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Re: Comparison between <sandbox> and @sandbox

From: Tab Atkins Jr. <jackalmage@gmail.com>
Date: Thu, 28 Jan 2010 20:29:27 -0600
Message-ID: <dd0fbad1001281829h3218a5e8q4596599817ba31ac@mail.gmail.com>
To: "Helen Wang (MSR)" <helenw@microsoft.com>
Cc: Adam Barth <w3c@adambarth.com>, HTML WG <public-html@w3.org>, Collin Jackson <collin@collinjackson.com>
Could we please have a link to the <sandbox> proposal?  I can't find
anything useful through searching.

On Thu, Jan 28, 2010 at 8:01 PM, Helen Wang (MSR) <helenw@microsoft.com> wrote:
>>  For example, the publisher might be concerned about Flash-based
>> malware and might want to prevent the advertisement from instantiated
>> a Flash movie.
>
> Neither sandbox proposals allow inclusion of plugin content.

Not so far, but @sandbox may introduce some measure of control over
this at a later time, for plugins that can interact with the sandbox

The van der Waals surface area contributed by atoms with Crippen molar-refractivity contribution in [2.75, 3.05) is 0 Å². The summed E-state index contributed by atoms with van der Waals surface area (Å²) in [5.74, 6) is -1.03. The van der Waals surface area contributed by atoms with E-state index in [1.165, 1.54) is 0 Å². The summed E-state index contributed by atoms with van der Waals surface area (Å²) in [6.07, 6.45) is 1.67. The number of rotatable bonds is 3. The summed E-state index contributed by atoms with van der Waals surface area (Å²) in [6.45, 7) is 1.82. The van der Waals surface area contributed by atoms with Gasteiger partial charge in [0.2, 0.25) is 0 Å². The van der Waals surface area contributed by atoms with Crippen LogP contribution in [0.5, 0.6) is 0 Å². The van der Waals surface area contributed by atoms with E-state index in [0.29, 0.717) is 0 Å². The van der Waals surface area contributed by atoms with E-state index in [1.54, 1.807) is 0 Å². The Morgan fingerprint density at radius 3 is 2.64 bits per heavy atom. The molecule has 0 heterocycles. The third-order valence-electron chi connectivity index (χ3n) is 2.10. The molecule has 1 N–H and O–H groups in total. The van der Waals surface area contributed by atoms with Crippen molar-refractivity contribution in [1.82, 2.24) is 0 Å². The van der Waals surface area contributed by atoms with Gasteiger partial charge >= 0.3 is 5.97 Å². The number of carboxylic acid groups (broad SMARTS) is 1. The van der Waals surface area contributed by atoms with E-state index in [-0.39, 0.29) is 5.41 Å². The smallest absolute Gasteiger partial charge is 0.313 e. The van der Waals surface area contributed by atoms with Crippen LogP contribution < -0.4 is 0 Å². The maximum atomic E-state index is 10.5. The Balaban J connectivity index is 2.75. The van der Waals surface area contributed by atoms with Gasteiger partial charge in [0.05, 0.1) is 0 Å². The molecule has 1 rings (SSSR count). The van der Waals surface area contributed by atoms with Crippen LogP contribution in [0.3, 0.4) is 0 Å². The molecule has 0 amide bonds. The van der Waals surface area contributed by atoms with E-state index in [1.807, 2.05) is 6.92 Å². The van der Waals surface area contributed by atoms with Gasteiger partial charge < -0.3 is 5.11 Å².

security model.

(I don't know if <sandbox> can or can be extended to do so as well,
since I can't find the proposal details yet.)

> <sandbox> is trying to sandbox existing scripts out there.  A script runs with the context of its includer in legacy browsers when included as <script>, and may run as its origin when included as <iframe> due to MIME sniffing.

I thought that testing had shown that the MIME-sniffing situation was
basically under control?  If not, could I have link to some
demonstrations to the opposite effect?  Again, searching fails me.  As
far as I know, the only issues found so far are with files ending in
.html, correct?

> For low-interaction use cases, why don't a hosting site simply host the content in a throwaway domain, which seems almost as simple as doing @sandbox; what do people think about this?

In many shared-hosting situations, additional domains are not easy to
get.  When an author can get an additional domain, it is still an
additional cost.

> - if @sandbox is for low-interaction applications, why don't providers host untrusted content on throwaway domains?

The @sandbox security model is more fine-grained than what is provided
by simply moving content to a throwaway domain.  The presence or
absence of the allow-same-origin directive is equivalent to hosting a
script on/off domain, but there are other directives that provide
additional controls over the untrusted content.

~TJ
Received on Friday, 29 January 2010 02:30:15 UTC

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